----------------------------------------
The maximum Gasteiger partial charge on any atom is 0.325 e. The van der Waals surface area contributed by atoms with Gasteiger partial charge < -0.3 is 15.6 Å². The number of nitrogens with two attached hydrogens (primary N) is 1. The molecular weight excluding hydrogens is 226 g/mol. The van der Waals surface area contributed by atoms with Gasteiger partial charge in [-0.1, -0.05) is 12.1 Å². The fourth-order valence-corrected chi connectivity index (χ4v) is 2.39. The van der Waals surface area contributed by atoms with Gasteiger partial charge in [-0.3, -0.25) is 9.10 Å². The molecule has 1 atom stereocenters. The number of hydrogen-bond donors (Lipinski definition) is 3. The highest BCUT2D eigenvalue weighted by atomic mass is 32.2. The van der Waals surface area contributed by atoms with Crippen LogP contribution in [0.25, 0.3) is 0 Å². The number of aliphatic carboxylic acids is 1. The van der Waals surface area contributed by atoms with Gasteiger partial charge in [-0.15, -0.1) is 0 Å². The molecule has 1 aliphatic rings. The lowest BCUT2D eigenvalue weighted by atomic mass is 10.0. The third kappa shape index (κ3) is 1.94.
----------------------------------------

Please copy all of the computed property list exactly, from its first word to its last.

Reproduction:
The maximum Gasteiger partial charge on any atom is 0.325 e. The van der Waals surface area contributed by atoms with Gasteiger partial charge < -0.3 is 15.6 Å². The number of nitrogens with two attached hydrogens (primary N) is 1. The molecular weight excluding hydrogens is 226 g/mol. The van der Waals surface area contributed by atoms with Gasteiger partial charge in [-0.1, -0.05) is 12.1 Å². The fourth-order valence-corrected chi connectivity index (χ4v) is 2.39. The van der Waals surface area contributed by atoms with Gasteiger partial charge in [-0.3, -0.25) is 9.10 Å². The molecule has 1 atom stereocenters. The number of hydrogen-bond donors (Lipinski definition) is 3. The highest BCUT2D eigenvalue weighted by atomic mass is 32.2. The van der Waals surface area contributed by atoms with Crippen LogP contribution in [0.25, 0.3) is 0 Å². The number of aliphatic carboxylic acids is 1. The van der Waals surface area contributed by atoms with Gasteiger partial charge in [-0.15, -0.1) is 0 Å². The molecule has 1 aliphatic rings. The lowest BCUT2D eigenvalue weighted by atomic mass is 10.0. The third kappa shape index (κ3) is 1.94.